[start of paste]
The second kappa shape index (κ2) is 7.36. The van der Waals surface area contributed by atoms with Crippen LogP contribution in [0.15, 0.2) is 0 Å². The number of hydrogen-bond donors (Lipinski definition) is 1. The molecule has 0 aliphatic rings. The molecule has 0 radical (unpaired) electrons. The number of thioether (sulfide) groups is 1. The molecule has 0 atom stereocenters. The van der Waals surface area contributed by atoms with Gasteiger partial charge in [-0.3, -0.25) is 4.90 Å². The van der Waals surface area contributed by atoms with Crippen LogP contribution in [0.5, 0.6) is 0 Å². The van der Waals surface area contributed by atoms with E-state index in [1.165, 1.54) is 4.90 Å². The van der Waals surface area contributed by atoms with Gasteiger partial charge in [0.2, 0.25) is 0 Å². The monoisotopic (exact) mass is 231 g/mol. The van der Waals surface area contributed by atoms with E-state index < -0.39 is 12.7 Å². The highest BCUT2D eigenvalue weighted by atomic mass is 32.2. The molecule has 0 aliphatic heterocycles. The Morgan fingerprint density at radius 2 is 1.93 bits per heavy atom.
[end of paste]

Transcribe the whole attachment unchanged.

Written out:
The second kappa shape index (κ2) is 7.36. The van der Waals surface area contributed by atoms with Crippen LogP contribution in [0.15, 0.2) is 0 Å². The number of hydrogen-bond donors (Lipinski definition) is 1. The molecule has 0 aliphatic rings. The molecule has 0 radical (unpaired) electrons. The number of thioether (sulfide) groups is 1. The molecule has 0 atom stereocenters. The van der Waals surface area contributed by atoms with Gasteiger partial charge in [-0.3, -0.25) is 4.90 Å². The van der Waals surface area contributed by atoms with Crippen LogP contribution in [0.5, 0.6) is 0 Å². The van der Waals surface area contributed by atoms with E-state index in [1.165, 1.54) is 4.90 Å². The van der Waals surface area contributed by atoms with Gasteiger partial charge in [0.2, 0.25) is 0 Å². The monoisotopic (exact) mass is 231 g/mol. The van der Waals surface area contributed by atoms with E-state index < -0.39 is 12.7 Å². The highest BCUT2D eigenvalue weighted by atomic mass is 32.2. The molecule has 0 aliphatic heterocycles. The Morgan fingerprint density at radius 2 is 1.93 bits per heavy atom.